In this story, the blind man is the one who can truly "see", or who really understands how life can be beautiful, meaningful, and happy, whereas the narrator is the one who is "blind" to those things. The narrator spends the entire time moaning and groaning about life, his wife, the blind man, and his station in life, and it isn't until the very end, when he closes his eyes and guides the blind man's hands, that he truly sees and feels a profound experience that makes him grateful and happy. The narrator, a very sarcastic and bitter man, feels, as he closes his eyes to attempt to draw a cathedral for a blind man, that "it was like nothing else in my life up to now." That's a pretty strong statement for him, considering how negative he's been in the story up to this point. He has to let go of the senses that he has clung to for so long, and in the dark, have a leap of faith as he drew the cathedral. He put himself in someone else's shoes, something that he probably has never even tried before. Before this, he was a bit resentful of the blind man coming to visit, resentful of the company, his wife's fondness for the man, and the inconvenience the visit put on his life. He was thinking only from his own perspective-not from the blind man's, or his wife's. But, as he closes his eyes and draws, he sees life from another person's perspective, and finds it incredible. It is a profound moment for him. So, the blind man led the seeing man to truly see something for the first time in his life. The blind man reveals the petty, selfish nature of the narrator, and then helps him to have an experience that will hopefully help to change that character. Blindness helps to reveal Robert as the truly seeing, wise one, that guides the storyteller to new and positive experiences.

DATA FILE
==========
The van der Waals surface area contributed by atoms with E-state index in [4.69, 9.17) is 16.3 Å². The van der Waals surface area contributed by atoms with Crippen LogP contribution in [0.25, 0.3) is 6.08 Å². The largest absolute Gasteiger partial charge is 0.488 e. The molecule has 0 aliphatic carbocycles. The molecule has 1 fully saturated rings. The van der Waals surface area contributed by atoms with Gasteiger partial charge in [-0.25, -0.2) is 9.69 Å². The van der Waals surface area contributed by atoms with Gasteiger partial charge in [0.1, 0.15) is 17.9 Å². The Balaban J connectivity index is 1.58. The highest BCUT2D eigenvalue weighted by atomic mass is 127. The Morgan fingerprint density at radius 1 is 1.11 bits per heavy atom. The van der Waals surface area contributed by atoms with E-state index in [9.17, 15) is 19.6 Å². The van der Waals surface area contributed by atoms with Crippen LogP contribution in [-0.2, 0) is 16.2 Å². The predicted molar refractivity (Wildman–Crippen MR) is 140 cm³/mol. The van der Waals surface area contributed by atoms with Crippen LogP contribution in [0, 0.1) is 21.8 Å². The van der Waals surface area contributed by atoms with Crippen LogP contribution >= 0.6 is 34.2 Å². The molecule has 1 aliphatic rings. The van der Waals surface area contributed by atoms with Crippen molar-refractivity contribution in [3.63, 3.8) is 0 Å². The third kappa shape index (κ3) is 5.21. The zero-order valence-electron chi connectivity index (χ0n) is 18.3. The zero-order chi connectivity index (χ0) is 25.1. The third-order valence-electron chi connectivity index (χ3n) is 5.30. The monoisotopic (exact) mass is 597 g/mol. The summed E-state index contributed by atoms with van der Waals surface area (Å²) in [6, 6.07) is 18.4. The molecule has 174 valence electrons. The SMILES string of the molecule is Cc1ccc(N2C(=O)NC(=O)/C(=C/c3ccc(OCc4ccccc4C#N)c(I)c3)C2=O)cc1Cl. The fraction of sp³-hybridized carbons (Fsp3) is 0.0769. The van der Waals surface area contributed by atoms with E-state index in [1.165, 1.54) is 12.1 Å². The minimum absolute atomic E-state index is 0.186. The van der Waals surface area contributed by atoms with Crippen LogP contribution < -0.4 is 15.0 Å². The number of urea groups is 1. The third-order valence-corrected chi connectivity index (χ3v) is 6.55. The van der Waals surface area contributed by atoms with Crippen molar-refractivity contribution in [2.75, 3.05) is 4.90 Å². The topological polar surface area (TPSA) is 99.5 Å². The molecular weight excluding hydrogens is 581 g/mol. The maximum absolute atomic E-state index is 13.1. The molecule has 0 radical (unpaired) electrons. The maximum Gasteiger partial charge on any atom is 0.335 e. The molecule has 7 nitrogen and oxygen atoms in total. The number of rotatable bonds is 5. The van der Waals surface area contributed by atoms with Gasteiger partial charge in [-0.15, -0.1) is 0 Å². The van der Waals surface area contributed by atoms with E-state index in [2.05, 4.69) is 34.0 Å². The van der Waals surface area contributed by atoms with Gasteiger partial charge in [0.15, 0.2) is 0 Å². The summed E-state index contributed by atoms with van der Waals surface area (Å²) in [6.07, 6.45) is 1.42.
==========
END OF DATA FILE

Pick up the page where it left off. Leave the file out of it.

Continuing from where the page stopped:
Those are just some thoughts along those lines; I hope that they help get you started. Good luck!